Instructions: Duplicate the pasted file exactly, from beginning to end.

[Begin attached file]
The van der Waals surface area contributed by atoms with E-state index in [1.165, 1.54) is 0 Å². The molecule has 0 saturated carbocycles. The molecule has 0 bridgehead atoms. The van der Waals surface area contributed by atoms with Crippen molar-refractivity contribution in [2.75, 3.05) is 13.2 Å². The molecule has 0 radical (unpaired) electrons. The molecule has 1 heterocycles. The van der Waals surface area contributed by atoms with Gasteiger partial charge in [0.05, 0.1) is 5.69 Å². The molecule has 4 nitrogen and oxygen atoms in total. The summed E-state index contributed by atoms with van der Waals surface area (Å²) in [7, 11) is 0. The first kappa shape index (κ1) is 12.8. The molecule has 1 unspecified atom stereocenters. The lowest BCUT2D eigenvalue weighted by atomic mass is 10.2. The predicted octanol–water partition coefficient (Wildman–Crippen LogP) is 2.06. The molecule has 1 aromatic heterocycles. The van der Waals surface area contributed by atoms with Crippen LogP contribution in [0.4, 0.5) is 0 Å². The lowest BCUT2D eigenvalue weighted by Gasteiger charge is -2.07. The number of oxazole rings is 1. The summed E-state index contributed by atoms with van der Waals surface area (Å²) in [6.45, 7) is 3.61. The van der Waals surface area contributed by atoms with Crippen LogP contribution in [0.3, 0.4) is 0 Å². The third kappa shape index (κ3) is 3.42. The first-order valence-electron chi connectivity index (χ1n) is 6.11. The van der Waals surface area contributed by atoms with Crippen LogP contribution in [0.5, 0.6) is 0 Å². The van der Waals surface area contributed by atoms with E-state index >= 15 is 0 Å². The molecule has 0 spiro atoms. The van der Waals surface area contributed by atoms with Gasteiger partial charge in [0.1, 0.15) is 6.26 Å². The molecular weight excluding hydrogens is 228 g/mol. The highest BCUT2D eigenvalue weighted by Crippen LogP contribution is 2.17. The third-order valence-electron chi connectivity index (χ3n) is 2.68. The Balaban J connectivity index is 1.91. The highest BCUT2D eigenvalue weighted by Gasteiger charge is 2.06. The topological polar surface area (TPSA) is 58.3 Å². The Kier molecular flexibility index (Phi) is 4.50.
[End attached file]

The van der Waals surface area contributed by atoms with E-state index in [1.165, 1.54) is 0 Å². The molecule has 0 saturated carbocycles. The molecule has 0 bridgehead atoms. The van der Waals surface area contributed by atoms with Crippen molar-refractivity contribution in [2.75, 3.05) is 13.2 Å². The molecule has 0 radical (unpaired) electrons. The molecule has 1 heterocycles. The van der Waals surface area contributed by atoms with Gasteiger partial charge in [0.05, 0.1) is 5.69 Å². The molecule has 4 nitrogen and oxygen atoms in total. The summed E-state index contributed by atoms with van der Waals surface area (Å²) in [7, 11) is 0. The first kappa shape index (κ1) is 12.8. The molecule has 1 unspecified atom stereocenters. The lowest BCUT2D eigenvalue weighted by atomic mass is 10.2. The predicted octanol–water partition coefficient (Wildman–Crippen LogP) is 2.06. The molecule has 1 aromatic heterocycles. The van der Waals surface area contributed by atoms with Crippen LogP contribution in [0.4, 0.5) is 0 Å². The lowest BCUT2D eigenvalue weighted by Gasteiger charge is -2.07. The number of oxazole rings is 1. The summed E-state index contributed by atoms with van der Waals surface area (Å²) in [6.45, 7) is 3.61. The van der Waals surface area contributed by atoms with Crippen LogP contribution in [0.3, 0.4) is 0 Å². The third kappa shape index (κ3) is 3.42. The first-order valence-electron chi connectivity index (χ1n) is 6.11. The van der Waals surface area contributed by atoms with Crippen LogP contribution in [0.5, 0.6) is 0 Å². The van der Waals surface area contributed by atoms with E-state index >= 15 is 0 Å². The molecule has 0 spiro atoms. The van der Waals surface area contributed by atoms with Gasteiger partial charge in [0.1, 0.15) is 6.26 Å². The molecular weight excluding hydrogens is 228 g/mol. The highest BCUT2D eigenvalue weighted by Crippen LogP contribution is 2.17. The third-order valence-electron chi connectivity index (χ3n) is 2.68. The Balaban J connectivity index is 1.91. The highest BCUT2D eigenvalue weighted by Gasteiger charge is 2.06. The topological polar surface area (TPSA) is 58.3 Å². The Kier molecular flexibility index (Phi) is 4.50.